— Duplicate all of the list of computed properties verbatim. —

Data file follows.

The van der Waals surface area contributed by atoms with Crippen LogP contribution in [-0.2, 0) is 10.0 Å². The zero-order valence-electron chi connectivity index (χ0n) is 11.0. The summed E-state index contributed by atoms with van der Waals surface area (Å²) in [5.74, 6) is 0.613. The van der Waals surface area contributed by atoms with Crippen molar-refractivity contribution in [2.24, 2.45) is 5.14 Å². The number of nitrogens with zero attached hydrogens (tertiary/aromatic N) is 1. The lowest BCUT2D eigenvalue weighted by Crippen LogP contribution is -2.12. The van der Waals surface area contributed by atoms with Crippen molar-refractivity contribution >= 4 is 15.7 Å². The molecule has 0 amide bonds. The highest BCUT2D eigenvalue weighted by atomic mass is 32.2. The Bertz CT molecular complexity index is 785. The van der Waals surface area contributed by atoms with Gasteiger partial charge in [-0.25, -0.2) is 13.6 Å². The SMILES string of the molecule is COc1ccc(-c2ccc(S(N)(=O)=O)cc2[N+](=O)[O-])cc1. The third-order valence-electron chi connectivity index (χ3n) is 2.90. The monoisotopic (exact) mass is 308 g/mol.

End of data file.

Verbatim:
The van der Waals surface area contributed by atoms with Crippen LogP contribution in [-0.2, 0) is 10.0 Å². The zero-order valence-electron chi connectivity index (χ0n) is 11.0. The summed E-state index contributed by atoms with van der Waals surface area (Å²) in [5.74, 6) is 0.613. The van der Waals surface area contributed by atoms with Crippen molar-refractivity contribution in [2.24, 2.45) is 5.14 Å². The number of nitrogens with zero attached hydrogens (tertiary/aromatic N) is 1. The lowest BCUT2D eigenvalue weighted by Crippen LogP contribution is -2.12. The van der Waals surface area contributed by atoms with Crippen molar-refractivity contribution >= 4 is 15.7 Å². The molecule has 0 amide bonds. The highest BCUT2D eigenvalue weighted by atomic mass is 32.2. The Bertz CT molecular complexity index is 785. The van der Waals surface area contributed by atoms with Gasteiger partial charge in [-0.25, -0.2) is 13.6 Å². The SMILES string of the molecule is COc1ccc(-c2ccc(S(N)(=O)=O)cc2[N+](=O)[O-])cc1. The third-order valence-electron chi connectivity index (χ3n) is 2.90. The monoisotopic (exact) mass is 308 g/mol.